WASHINGTON — The Army is ending its best recruiting year since 1997 and expecting similar success in 2007, despite the weight of grim war news from Iraq, Army Secretary Francis Harvey said Thursday.
In an Associated Press interview, Harvey said the Army will enlist its 80,000th soldier on Friday, reaching its goal for the year with eight days to spare. That is a considerable turnaround from last year when the Army missed its target for the first time since 1999 and by the widest margin in more than two decades.
At the start of this recruiting year, which began Oct. 1, 2005, many questioned whether the Army would reach 80,000, given the many alternative career options available to young people and the growing unpopularity of the Iraq war. But a package of new financial incentives, new recruiting approaches and a bigger recruiting corps did the trick.
Army recruiters are making more use of the Internet to attract young prospects, and the Army this year began allowing people as old as 42 to enter the service; the maximum age previously was 35.
The Army also has accepted a larger number of recruits whose score on a standardized aptitude test is at the lower end of the acceptable range, and it has granted waivers to permit the enlistment of people with criminal records that otherwise would disqualify them. The Army says it does not grant waivers if there is a pattern of criminal misconduct or for convictions of drug trafficking or any sexually violent crimes.
Harvey said the Army would stick with the formula it used over the past 12 months, while adding a few new wrinkles for recruiters.
He described himself as “moderately optimistic” about reaching the 80,000 goal again next year. It is too early to know the final number for the current recruiting year, which ends Sept. 30, but Harvey said it would be the highest in nine years. Last year the Army fell short of its goal by the widest margin since 1979.
Harvey was flying to New York to personally enlist on Friday the 80,000th recruit — Shirley Salvi, 23, a Rutgers University graduate who will report to Fort Leonard Wood, Mo., to become an Army linguist or intelligence analyst.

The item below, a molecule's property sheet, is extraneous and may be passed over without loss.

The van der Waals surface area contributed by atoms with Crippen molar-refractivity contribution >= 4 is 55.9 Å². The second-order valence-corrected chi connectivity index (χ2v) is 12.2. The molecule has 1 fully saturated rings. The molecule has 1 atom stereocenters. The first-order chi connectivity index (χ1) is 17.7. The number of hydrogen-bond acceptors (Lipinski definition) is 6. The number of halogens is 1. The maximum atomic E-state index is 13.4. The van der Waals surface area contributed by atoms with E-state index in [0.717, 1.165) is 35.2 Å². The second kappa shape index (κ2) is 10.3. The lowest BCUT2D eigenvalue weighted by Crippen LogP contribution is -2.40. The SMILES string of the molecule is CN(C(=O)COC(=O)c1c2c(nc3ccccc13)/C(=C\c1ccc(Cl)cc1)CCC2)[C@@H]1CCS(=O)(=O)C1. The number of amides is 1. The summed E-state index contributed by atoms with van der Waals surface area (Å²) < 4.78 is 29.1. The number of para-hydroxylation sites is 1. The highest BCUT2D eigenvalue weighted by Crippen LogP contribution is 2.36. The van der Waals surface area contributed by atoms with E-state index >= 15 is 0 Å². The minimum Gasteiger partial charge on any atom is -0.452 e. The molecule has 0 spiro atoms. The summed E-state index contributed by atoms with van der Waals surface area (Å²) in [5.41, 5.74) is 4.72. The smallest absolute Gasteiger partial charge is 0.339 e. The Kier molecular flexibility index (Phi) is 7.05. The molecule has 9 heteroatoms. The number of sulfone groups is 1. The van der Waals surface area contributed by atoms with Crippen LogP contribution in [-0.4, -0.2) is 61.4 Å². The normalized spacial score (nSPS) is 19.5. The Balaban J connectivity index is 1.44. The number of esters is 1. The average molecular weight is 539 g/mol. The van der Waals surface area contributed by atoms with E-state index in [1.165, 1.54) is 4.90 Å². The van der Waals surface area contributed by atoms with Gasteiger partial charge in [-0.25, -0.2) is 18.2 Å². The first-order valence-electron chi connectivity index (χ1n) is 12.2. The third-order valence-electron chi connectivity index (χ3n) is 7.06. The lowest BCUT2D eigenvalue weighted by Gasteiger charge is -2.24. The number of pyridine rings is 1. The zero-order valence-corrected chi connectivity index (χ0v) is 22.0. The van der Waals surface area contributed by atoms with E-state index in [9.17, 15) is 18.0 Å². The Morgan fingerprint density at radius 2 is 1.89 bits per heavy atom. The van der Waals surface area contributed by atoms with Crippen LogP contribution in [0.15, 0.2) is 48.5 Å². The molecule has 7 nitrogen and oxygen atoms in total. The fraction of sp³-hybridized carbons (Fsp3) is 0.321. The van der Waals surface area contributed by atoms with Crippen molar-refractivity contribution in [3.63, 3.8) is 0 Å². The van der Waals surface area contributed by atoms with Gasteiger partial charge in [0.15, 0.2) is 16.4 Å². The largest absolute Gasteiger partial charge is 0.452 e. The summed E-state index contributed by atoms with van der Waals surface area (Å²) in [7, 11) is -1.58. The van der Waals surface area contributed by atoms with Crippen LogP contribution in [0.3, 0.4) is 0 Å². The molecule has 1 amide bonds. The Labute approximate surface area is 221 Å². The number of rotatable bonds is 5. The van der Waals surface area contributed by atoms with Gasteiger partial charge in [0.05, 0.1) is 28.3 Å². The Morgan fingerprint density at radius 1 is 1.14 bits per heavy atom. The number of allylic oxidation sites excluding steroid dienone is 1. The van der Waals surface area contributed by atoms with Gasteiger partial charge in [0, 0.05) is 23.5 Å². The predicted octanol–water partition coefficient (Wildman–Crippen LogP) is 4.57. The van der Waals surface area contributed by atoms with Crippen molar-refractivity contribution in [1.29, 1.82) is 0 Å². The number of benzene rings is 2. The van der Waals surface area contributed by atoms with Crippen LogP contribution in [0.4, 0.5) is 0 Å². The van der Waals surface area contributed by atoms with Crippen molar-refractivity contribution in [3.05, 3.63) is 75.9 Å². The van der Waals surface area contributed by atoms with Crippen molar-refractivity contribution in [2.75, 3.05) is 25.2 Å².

The trend in recruiting is particularly important for the Army now because it is striving to expand its overall ranks. The expansion is fundamental to an Army plan that increases the number of combat brigades available for fighting in Iraq and Afghanistan, thereby giving soldiers more breathing room between overseas tours.
The Army secretary said combat brigades now get, on average, only 14 months at home for every 12 months at war. The goal is 24 months at home for every 12 months at war, but Harvey said they currently are moving in the wrong direction. Not long ago, combat brigades were getting 18 months between war tours.
By the end of the budget year on Sept. 30, the active-duty Army expects to have a total of nearly 504,000 soldiers, up from 492,000 a year ago. A year from now it hopes to reach its goal of 512,000, but that will not happen if recruiting slips again. Harvey indicated he expects recruiting to remain strong in the coming year.
“We’re sticking with all the improvements we made” over the past year, including a beefed up recruiting corps, Harvey said. “If we start seeing trends that we don’t like, we may” add even more recruiters, he said.
There are now about 6,600 recruiters for the active-duty Army, up from 6,401 a year ago and 5,119 two years ago. The Army National Guard and Army Reserve also have greatly increased their recruiting corps.
The outlook for 2007 is brightened a bit by the fact that the Army expects to begin the new recruiting year with about 14 percent of the target number of 80,000 already signed up. Many who signed up this month, for example, did so with the understanding they will not begin basic training for several weeks or months. The Army began the 2006 recruiting year with about 12 percent of the year’s total already signed up.